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Most of today was consumed with the last step on the wall posts, namely cutting the end tenons. The tenon arrangement is a double hammerhead, occupying about half the top of the stick. These involved several steps to cut out, and it took a good while to complete.

I was trying hard to hit my marks today. The spacing and thickness of the necks on the tenons was the critical bit. If the head is slightly skinny, or short, or the head angle a hair out, it is no big deal. The necks however are the starting point in cut out for indexing the tenon spacing, so I took care to hit my numbers as closely as I could.

Tenon neck spacing was set at 4.00", outside to outside:


The other post came out similarly:


Tenon neck thickness was 1.00" - here's one tenon neck in the caliper jaws, a hair over dimension:


And on the other stick, I hit the same number:


Another one:


And number 4:


The front surfaces of the tenons were decked a 1/4" and the cut out on the wall pasts was done:


Another view:


I used a go/no go gauge to check the hammerhead shoulder offsets:


I find that with careful paring with a sharp chisel, you can pare a surface to a +/- 0.003" without too much trouble - - so long as you can measure that accurately of course, and don't get too aggressive with the trimming. The tool needs to be reasonably sharp of course. The go/no go is 0.004" under target, which is of no consequence as I have yet to cut the mortises. I will want a slightly tighter dimension on the neck height on the tenon so that the joint draws down snugly when slid together.

All for today - next up on this project are the flanking posts, which I have already started in on. More tomorrow on that. On to post 44

Thursday, January 29, 2015

Gateway (42)

Post 42 in an ongoing series describing the design and construction of a kabukimon, a type of Japanese gate. This is a project for the Museum of Fine Arts in Boston. Post 1 in this series can be found here if you'd like to start at the beginning. Each post links to the next at the bottom of the page. Recent installments also to be found in the 'Blog archive' index to the right of the page.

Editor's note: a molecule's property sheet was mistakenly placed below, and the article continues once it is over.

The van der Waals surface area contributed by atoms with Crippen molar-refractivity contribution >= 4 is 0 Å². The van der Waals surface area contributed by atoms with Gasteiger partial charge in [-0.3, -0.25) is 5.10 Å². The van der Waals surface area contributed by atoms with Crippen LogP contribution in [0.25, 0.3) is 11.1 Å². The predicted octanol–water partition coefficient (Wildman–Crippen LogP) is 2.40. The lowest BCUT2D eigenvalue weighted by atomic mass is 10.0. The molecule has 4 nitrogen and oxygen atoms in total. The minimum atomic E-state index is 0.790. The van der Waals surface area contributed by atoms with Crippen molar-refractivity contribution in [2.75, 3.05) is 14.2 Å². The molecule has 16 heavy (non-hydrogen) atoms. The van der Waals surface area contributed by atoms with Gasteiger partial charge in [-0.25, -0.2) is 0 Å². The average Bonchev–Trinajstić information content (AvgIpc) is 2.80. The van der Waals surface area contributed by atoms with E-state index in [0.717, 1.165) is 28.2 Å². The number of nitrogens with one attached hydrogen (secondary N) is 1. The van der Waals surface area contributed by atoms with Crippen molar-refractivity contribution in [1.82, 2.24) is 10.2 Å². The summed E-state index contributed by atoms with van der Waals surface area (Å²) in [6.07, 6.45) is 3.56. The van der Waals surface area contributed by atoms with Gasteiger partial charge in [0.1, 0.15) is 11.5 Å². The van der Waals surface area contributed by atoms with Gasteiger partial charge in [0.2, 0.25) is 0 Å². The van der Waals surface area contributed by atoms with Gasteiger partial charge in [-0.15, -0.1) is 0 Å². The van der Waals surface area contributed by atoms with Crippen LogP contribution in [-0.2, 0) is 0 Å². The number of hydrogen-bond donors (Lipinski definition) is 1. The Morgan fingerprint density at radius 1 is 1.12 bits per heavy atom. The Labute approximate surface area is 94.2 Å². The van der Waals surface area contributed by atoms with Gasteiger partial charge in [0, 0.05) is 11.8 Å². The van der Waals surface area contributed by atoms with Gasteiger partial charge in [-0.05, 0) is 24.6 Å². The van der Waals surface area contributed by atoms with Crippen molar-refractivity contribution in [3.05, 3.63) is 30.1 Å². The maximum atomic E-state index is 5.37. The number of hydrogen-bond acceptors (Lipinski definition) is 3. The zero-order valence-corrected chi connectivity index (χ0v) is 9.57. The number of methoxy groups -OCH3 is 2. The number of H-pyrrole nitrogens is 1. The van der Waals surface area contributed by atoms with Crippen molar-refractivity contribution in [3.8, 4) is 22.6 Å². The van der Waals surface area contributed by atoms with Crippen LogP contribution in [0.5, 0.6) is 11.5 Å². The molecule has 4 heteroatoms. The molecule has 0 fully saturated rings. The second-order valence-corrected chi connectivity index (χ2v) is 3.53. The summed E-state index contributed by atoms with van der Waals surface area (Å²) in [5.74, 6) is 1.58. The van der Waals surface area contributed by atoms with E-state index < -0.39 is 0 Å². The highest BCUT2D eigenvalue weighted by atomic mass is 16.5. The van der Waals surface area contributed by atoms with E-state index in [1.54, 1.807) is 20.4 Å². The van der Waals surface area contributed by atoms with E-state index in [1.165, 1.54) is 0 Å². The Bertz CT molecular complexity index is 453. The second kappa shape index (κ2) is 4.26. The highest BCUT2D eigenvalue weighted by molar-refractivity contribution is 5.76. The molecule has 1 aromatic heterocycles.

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The big storm came and went and we got off fairly lightly in Western MA with only 6~8" of snow. It had remained rather cold however. I declined to look at the thermometer in my shop today, and kept a portable space heater close by.

I spent the morning going over various drawing details at home, and the afternoon in the shop doing layout and cut out. Today's buzz-sawing and axe work involved what I am calling the wall posts:


I call them 'wall posts' simply because they are closest to the concrete garden walls. The post on the left in the view above is framing a fixed panel and has a mud sill at the base, while the post on the right is framing the side door opening. So there are some differences in the joinery arrangements accordingly.

The layout took a while, and after double-checking the layout, I brought out the marking knife and incised the appropriate lines. As I wrapped that up, I thought to myself, "perhaps I should get some sort of knifetime achievement award?".

Yeah, I know, lame, but I had to try.

Anyway, the post tops will have double hammerhead tenons, and I bucked off half of the waste to start.


I'll leave the tenoning work for later however.

On to the mortising - the hollow chisel mortiser was fitted with a 15mm bit and I went to town:


Mortise rough cutting complete on the two wall posts:


These mortises are for the header beams.

A while later I had the mortises cleaned up:


A closer view:


The hammerhead portions of the mortises were also completed: